Takashi Murakami doesn't require much introduction: he's one of the most popular and successful artists in the world. He's especially well known for his signature “superflat” style – think fields of exuberant grinning daisies in outrageously bright hues.

That style is represented in Murakami’s big new show at the Gagosian Gallery on Madison Avenue in Manhattan. But this exhibition, titled “An Arrow Through History,” also looks backward, with a room full of pale, cool paintings based on an ancient Chinese porcelain vase, and forward, with a street-level lobby filled with manga-style images and sculptures Murakami based on a recent NFT collaboration.

You can interact with a virtual-reality simulation of the entire show on the Gagosian website, but people who visit in person can use Snapchat to view what appear to be live animations floating in midair around the art and viewers alike: fish swimming through midair, grass and daisies sprouting from the gallery floor. And of course there are limited-edition tchotchkes in the gift shop. Through June 25; gagosian.com

Two actors sitting on a stage set

Billy Eugene Jones and Marcel Spears in "Fat Ham" at the Public Theater

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Billy Eugene Jones and Marcel Spears in "Fat Ham" at the Public Theater
Joan Marcus

The inexhaustibility of Shakespeare is proved once again in “Fat Ham,” the Pulitzer Prize-winning play that just opened at the Public Theater in collaboration with the National Black Theatre.

In a nutshell, playwright James Ijames remixes “Hamlet” into a tight, lively, outrageously funny story about a young queer Black man named Juicy, who’s caught between the ghost of an abusive father and the loud, strutting presence of an uncle turned stepfather who detests him.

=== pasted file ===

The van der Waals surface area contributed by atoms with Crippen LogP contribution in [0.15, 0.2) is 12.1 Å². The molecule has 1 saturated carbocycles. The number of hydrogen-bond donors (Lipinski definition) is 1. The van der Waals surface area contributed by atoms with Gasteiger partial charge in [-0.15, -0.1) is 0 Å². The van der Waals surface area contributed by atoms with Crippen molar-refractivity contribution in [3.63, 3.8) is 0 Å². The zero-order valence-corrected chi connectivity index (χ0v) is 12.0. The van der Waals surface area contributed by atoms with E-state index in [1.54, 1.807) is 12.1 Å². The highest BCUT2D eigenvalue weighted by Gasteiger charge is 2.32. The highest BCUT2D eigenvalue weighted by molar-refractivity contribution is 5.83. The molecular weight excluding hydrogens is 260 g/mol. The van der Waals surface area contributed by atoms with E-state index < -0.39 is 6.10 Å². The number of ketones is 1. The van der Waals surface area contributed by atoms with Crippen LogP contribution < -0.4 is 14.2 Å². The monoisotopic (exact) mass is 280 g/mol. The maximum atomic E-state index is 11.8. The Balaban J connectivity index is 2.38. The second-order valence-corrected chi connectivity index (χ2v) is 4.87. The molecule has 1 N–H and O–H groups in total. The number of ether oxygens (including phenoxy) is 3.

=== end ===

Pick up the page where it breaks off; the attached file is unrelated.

Ijames samples his source material liberally, wrings an unforgettable set piece out of a Radiohead song and offers a flamboyant ending with a whole new approach to cycles of family trauma. The cast is terrific, and the intimate staging draws you into the action. When I attended, more than a few people felt free to shout their support to this character or that. The fourth wall didn’t stand a chance. Through July 3; publictheater.org

Two musicians onstage

Eddie Palmieri (center) performing at Lincoln Center last summer.

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Eddie Palmieri (center) performing at Lincoln Center last summer.
Sachyn Mital for Lincoln Center

Eddie Palmieri, the Salsa Spaceman, is a living legend and a genuine East Harlem icon – who better to kick off the outdoor music season at Lincoln Center? Palmieri and his orchestra will be performing on Wednesday night at The Oasis, a new dance-floor installation right smack in the middle of Lincoln Center Plaza, adorned with its own disco ball.

The dance floor opens at 6 p.m.... you can get a quick salsa dance lesson at 6:30 p.m., and Palmieri gets started at 7:30 p.m. Best of all, it’s free – make a reservation online starting Tuesday, or just show up. June 1 at 6 p.m.; lincolncenter.org